She feels strongly that transparency and open communication is the best way to keep fears and anxieties in check. “From staff feedback, we learnt that there was a lot of stress coming from their families. Taking care of staff goes beyond looking after the individual. I came up with an information sheet with FAQs to reassure family members who were worried about their husbands and wives coming to work and being in contact with COVID-19 patients and potential cases. We sent these out via email so that our staff could share them with their families. We also put them up at the SGH intranet so that other departments could use them if they wanted to.”
Taking care of the wider community is also a theme in Dr Kennedy’s sharing about working at SGH during the current pandemic. He highlights Project WireUp, a programme of TriGen, a volunteering organisation made up of SingHealth staff. Dr Kennedy is a co-founder. Project WireUp involves SGH and SingHealth staff going to the rental flats near SGH to distribute mobile phones to elderly residents and teaching them how to use the phones for essential services and get in touch with their families.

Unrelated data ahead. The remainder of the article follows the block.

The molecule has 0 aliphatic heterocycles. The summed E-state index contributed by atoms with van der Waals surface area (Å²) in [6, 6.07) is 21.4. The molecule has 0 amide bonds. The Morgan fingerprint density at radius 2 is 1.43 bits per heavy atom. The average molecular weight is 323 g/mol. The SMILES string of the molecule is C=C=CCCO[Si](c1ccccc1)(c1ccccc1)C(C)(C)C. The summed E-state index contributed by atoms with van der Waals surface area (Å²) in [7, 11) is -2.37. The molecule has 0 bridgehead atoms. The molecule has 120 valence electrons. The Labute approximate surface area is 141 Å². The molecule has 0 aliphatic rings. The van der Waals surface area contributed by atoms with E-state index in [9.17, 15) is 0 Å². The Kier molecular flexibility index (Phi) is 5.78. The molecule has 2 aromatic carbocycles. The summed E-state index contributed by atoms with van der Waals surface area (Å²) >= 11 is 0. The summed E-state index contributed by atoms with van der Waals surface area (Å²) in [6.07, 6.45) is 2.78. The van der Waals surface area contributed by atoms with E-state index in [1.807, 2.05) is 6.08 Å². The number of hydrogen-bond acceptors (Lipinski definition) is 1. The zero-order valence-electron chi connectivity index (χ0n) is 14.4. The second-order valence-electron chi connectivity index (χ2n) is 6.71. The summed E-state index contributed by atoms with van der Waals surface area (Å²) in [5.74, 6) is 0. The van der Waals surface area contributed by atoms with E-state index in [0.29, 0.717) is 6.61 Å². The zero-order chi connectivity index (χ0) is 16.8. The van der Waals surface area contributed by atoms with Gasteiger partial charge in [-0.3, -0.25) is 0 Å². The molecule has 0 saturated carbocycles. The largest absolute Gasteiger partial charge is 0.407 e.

The public-spirited aspect of SGH is something that Dr Kennedy values greatly. He says, “When there is a common purpose, a common enemy, people really step up to go above and beyond.”
Says Dr Tess, “Working in teams kept us safe and we became very close-knit.” She is referring to her department’s swift implementation of an outbreak roster from the time the first case was reported. Emergency Medicine was divided into five teams and each team only came into contact with two other teams, the one they took over from and the one they handed over to. Each shift was 12-hours long.